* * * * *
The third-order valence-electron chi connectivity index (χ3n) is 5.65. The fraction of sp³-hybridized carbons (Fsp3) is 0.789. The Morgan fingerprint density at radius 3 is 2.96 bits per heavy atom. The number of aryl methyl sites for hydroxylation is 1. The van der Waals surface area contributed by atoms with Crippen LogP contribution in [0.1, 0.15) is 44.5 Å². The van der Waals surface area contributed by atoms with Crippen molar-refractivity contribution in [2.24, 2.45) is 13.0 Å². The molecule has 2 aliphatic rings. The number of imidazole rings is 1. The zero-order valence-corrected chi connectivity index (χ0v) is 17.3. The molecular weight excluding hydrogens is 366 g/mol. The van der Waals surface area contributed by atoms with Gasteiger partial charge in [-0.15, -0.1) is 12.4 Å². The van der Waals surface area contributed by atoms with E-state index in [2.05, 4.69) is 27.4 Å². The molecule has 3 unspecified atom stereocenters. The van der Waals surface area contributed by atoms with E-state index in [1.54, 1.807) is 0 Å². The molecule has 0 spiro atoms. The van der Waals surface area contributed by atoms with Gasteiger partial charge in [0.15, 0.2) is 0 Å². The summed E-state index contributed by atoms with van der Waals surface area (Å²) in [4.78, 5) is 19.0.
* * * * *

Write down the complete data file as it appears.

The third-order valence-electron chi connectivity index (χ3n) is 5.65. The fraction of sp³-hybridized carbons (Fsp3) is 0.789. The Morgan fingerprint density at radius 3 is 2.96 bits per heavy atom. The number of aryl methyl sites for hydroxylation is 1. The van der Waals surface area contributed by atoms with Crippen LogP contribution in [0.1, 0.15) is 44.5 Å². The van der Waals surface area contributed by atoms with Crippen molar-refractivity contribution in [2.24, 2.45) is 13.0 Å². The molecule has 2 aliphatic rings. The number of imidazole rings is 1. The zero-order valence-corrected chi connectivity index (χ0v) is 17.3. The molecular weight excluding hydrogens is 366 g/mol. The van der Waals surface area contributed by atoms with Gasteiger partial charge in [-0.15, -0.1) is 12.4 Å². The van der Waals surface area contributed by atoms with E-state index in [2.05, 4.69) is 27.4 Å². The molecule has 3 unspecified atom stereocenters. The van der Waals surface area contributed by atoms with E-state index in [1.54, 1.807) is 0 Å². The molecule has 0 spiro atoms. The van der Waals surface area contributed by atoms with Gasteiger partial charge in [0.15, 0.2) is 0 Å². The summed E-state index contributed by atoms with van der Waals surface area (Å²) in [4.78, 5) is 19.0.